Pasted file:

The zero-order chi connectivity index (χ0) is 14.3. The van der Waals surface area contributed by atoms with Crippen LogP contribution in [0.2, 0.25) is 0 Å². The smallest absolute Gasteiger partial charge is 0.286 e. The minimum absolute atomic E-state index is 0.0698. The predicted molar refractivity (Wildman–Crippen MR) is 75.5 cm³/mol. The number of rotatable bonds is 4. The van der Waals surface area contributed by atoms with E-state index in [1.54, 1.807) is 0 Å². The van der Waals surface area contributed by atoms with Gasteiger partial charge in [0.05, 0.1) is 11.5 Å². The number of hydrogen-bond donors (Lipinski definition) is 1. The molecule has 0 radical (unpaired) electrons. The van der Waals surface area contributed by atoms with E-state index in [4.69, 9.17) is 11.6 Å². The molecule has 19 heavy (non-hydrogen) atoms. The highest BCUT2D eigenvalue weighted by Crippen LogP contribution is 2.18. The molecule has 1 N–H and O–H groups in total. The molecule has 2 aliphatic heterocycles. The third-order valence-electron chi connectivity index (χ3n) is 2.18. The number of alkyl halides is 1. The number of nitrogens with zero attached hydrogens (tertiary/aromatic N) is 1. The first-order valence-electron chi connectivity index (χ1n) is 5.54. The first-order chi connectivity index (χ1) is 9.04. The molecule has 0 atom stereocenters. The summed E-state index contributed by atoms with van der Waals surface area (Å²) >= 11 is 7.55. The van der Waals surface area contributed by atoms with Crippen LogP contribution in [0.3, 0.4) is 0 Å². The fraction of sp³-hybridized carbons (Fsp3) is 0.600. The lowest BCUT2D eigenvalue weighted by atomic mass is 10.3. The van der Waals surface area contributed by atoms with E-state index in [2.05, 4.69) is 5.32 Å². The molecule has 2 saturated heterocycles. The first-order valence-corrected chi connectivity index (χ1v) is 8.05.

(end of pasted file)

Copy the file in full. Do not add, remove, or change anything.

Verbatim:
The zero-order chi connectivity index (χ0) is 14.3. The van der Waals surface area contributed by atoms with Crippen LogP contribution in [0.2, 0.25) is 0 Å². The smallest absolute Gasteiger partial charge is 0.286 e. The minimum absolute atomic E-state index is 0.0698. The predicted molar refractivity (Wildman–Crippen MR) is 75.5 cm³/mol. The number of rotatable bonds is 4. The van der Waals surface area contributed by atoms with E-state index in [1.54, 1.807) is 0 Å². The van der Waals surface area contributed by atoms with Gasteiger partial charge in [0.05, 0.1) is 11.5 Å². The number of hydrogen-bond donors (Lipinski definition) is 1. The molecule has 0 radical (unpaired) electrons. The van der Waals surface area contributed by atoms with E-state index in [4.69, 9.17) is 11.6 Å². The molecule has 19 heavy (non-hydrogen) atoms. The highest BCUT2D eigenvalue weighted by Crippen LogP contribution is 2.18. The molecule has 1 N–H and O–H groups in total. The molecule has 2 aliphatic heterocycles. The third-order valence-electron chi connectivity index (χ3n) is 2.18. The number of alkyl halides is 1. The number of nitrogens with zero attached hydrogens (tertiary/aromatic N) is 1. The first-order valence-electron chi connectivity index (χ1n) is 5.54. The first-order chi connectivity index (χ1) is 9.04. The molecule has 0 atom stereocenters. The summed E-state index contributed by atoms with van der Waals surface area (Å²) >= 11 is 7.55. The van der Waals surface area contributed by atoms with Crippen LogP contribution in [0.3, 0.4) is 0 Å². The fraction of sp³-hybridized carbons (Fsp3) is 0.600. The lowest BCUT2D eigenvalue weighted by atomic mass is 10.3. The van der Waals surface area contributed by atoms with E-state index in [2.05, 4.69) is 5.32 Å². The molecule has 2 saturated heterocycles. The first-order valence-corrected chi connectivity index (χ1v) is 8.05.